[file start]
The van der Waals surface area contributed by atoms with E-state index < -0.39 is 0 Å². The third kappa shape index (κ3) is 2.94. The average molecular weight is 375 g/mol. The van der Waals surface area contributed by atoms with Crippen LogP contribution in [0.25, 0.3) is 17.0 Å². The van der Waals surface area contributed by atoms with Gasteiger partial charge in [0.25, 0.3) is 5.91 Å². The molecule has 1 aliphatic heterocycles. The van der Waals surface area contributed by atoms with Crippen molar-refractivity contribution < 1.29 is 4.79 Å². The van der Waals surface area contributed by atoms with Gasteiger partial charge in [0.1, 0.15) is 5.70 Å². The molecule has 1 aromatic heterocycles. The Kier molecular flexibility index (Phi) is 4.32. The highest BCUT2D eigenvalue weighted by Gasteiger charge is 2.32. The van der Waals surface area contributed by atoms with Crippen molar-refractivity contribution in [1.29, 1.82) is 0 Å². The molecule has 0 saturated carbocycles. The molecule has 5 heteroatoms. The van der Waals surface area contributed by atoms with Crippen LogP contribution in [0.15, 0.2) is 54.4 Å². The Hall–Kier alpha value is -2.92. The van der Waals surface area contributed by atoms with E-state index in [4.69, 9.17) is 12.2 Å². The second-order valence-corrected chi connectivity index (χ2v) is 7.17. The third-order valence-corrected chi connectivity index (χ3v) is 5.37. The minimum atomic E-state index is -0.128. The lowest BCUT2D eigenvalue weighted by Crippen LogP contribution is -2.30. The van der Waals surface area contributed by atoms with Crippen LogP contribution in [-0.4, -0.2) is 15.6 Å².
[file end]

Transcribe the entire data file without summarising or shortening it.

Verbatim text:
The van der Waals surface area contributed by atoms with E-state index < -0.39 is 0 Å². The third kappa shape index (κ3) is 2.94. The average molecular weight is 375 g/mol. The van der Waals surface area contributed by atoms with Crippen LogP contribution in [0.25, 0.3) is 17.0 Å². The van der Waals surface area contributed by atoms with Gasteiger partial charge in [0.25, 0.3) is 5.91 Å². The molecule has 1 aliphatic heterocycles. The van der Waals surface area contributed by atoms with Crippen molar-refractivity contribution < 1.29 is 4.79 Å². The van der Waals surface area contributed by atoms with Gasteiger partial charge in [0.1, 0.15) is 5.70 Å². The molecule has 1 aromatic heterocycles. The Kier molecular flexibility index (Phi) is 4.32. The highest BCUT2D eigenvalue weighted by Gasteiger charge is 2.32. The van der Waals surface area contributed by atoms with Crippen molar-refractivity contribution in [1.29, 1.82) is 0 Å². The molecule has 0 saturated carbocycles. The molecule has 5 heteroatoms. The van der Waals surface area contributed by atoms with Crippen LogP contribution in [0.15, 0.2) is 54.4 Å². The Hall–Kier alpha value is -2.92. The van der Waals surface area contributed by atoms with E-state index in [4.69, 9.17) is 12.2 Å². The second-order valence-corrected chi connectivity index (χ2v) is 7.17. The third-order valence-corrected chi connectivity index (χ3v) is 5.37. The minimum atomic E-state index is -0.128. The lowest BCUT2D eigenvalue weighted by Crippen LogP contribution is -2.30. The van der Waals surface area contributed by atoms with Crippen LogP contribution in [-0.4, -0.2) is 15.6 Å².